Simulating the Spatial Distribution of Population and Emissions to 2100
by Asadoorian, M.O. (May 2005)
Joint Program Report Series, 18 pages, 2005
(Superseded by Reprint 2008-10)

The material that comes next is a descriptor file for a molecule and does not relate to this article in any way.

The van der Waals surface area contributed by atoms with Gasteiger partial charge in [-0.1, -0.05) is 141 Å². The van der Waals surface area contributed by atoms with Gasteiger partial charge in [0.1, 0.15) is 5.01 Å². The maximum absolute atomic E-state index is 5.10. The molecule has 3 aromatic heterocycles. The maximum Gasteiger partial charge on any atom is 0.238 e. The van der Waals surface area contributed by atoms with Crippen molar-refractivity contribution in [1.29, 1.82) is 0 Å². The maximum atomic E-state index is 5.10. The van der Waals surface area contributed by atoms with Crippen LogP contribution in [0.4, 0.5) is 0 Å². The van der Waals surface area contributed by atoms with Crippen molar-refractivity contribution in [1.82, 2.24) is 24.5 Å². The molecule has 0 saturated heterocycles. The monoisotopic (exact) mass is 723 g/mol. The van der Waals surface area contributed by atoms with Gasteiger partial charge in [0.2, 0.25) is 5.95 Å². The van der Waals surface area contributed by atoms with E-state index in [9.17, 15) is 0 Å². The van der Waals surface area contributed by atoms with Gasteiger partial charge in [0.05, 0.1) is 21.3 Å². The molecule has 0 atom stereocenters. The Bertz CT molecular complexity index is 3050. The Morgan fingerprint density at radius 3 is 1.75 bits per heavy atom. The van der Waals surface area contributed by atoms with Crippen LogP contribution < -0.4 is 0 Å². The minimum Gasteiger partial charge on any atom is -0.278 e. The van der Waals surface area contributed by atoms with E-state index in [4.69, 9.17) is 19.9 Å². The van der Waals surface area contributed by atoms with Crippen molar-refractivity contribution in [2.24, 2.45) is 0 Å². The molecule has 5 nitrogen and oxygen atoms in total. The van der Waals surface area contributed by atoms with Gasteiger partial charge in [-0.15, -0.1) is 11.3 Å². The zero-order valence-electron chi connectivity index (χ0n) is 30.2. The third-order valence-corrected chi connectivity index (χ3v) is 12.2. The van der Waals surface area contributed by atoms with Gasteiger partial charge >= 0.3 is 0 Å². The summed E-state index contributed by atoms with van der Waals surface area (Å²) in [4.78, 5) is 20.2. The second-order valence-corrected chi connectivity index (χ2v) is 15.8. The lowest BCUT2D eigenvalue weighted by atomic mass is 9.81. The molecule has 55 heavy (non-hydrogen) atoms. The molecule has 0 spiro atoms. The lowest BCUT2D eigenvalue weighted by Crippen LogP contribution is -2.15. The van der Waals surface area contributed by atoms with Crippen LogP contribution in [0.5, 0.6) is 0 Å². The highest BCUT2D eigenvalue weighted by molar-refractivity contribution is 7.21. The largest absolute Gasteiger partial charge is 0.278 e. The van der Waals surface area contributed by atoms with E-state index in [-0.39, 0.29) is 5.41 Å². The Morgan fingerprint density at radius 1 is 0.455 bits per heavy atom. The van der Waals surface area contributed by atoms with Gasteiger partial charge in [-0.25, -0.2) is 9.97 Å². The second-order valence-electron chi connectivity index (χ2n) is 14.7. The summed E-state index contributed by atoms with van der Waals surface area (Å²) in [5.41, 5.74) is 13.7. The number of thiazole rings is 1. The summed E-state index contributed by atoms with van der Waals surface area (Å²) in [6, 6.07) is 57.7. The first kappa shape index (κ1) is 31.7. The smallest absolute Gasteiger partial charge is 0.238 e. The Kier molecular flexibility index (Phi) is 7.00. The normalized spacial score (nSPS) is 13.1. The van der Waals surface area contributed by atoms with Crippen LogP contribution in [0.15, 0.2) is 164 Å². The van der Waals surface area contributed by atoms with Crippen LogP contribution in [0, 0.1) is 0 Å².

Urbanization and economic development have important implications for many environmental processes including global climate change. Although there is evidence that urbanization depends endogenously on economic variables, long-term forecasts of the spatial distribution of population are often made exogenously and independent of economic conditions. A beta distribution for individual countries/regions is estimated to describe the geographical distribution of population using a 1 ° by 1° latitude-longitude global population data set. Cross-sectional country/regional data are then used to estimate an empirical relationship between parameters of the beta distribution and macroeconomic variables as they vary among countries/regions. This conditional beta distribution allows the simulation of a changing distribution of population, including the growth of urban areas, driven by economic forecasts until the year 2100.
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